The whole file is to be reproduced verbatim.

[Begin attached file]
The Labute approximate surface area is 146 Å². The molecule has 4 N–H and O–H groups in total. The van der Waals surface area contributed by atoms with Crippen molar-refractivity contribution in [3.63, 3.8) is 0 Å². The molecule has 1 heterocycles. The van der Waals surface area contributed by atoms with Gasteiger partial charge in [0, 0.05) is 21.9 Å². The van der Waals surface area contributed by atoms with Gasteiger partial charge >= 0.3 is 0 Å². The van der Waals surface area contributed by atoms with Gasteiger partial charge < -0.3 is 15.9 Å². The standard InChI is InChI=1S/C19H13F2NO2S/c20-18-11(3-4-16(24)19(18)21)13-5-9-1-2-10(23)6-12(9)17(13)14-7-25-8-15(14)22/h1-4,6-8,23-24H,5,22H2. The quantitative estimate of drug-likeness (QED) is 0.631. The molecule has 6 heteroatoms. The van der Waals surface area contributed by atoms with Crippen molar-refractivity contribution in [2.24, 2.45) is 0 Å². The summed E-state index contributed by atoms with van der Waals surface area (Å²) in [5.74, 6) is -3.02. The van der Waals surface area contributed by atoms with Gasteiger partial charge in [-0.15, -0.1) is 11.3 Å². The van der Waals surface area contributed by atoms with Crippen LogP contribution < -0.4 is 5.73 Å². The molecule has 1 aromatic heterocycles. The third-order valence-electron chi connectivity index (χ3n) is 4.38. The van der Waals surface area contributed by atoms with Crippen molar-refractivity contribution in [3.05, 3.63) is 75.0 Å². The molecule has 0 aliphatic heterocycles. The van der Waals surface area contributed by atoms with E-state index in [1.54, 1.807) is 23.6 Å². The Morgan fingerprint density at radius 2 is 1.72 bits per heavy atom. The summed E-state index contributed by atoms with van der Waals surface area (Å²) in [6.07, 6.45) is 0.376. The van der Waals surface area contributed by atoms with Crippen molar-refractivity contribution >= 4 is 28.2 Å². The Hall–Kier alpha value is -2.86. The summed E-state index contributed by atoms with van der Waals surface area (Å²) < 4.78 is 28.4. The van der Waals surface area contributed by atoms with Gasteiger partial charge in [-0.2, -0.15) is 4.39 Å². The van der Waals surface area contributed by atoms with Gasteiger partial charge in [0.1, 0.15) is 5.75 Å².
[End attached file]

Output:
The Labute approximate surface area is 146 Å². The molecule has 4 N–H and O–H groups in total. The van der Waals surface area contributed by atoms with Crippen molar-refractivity contribution in [3.63, 3.8) is 0 Å². The molecule has 1 heterocycles. The van der Waals surface area contributed by atoms with Gasteiger partial charge in [0, 0.05) is 21.9 Å². The van der Waals surface area contributed by atoms with Gasteiger partial charge >= 0.3 is 0 Å². The van der Waals surface area contributed by atoms with Gasteiger partial charge < -0.3 is 15.9 Å². The standard InChI is InChI=1S/C19H13F2NO2S/c20-18-11(3-4-16(24)19(18)21)13-5-9-1-2-10(23)6-12(9)17(13)14-7-25-8-15(14)22/h1-4,6-8,23-24H,5,22H2. The quantitative estimate of drug-likeness (QED) is 0.631. The molecule has 6 heteroatoms. The van der Waals surface area contributed by atoms with Crippen molar-refractivity contribution in [2.24, 2.45) is 0 Å². The summed E-state index contributed by atoms with van der Waals surface area (Å²) in [5.74, 6) is -3.02. The van der Waals surface area contributed by atoms with Gasteiger partial charge in [-0.15, -0.1) is 11.3 Å². The van der Waals surface area contributed by atoms with Crippen LogP contribution < -0.4 is 5.73 Å². The molecule has 1 aromatic heterocycles. The third-order valence-electron chi connectivity index (χ3n) is 4.38. The van der Waals surface area contributed by atoms with Crippen molar-refractivity contribution in [3.05, 3.63) is 75.0 Å². The molecule has 0 aliphatic heterocycles. The van der Waals surface area contributed by atoms with E-state index in [1.54, 1.807) is 23.6 Å². The Morgan fingerprint density at radius 2 is 1.72 bits per heavy atom. The summed E-state index contributed by atoms with van der Waals surface area (Å²) in [6.07, 6.45) is 0.376. The van der Waals surface area contributed by atoms with Crippen molar-refractivity contribution >= 4 is 28.2 Å². The Hall–Kier alpha value is -2.86. The summed E-state index contributed by atoms with van der Waals surface area (Å²) < 4.78 is 28.4. The van der Waals surface area contributed by atoms with Gasteiger partial charge in [-0.2, -0.15) is 4.39 Å². The van der Waals surface area contributed by atoms with Gasteiger partial charge in [0.1, 0.15) is 5.75 Å².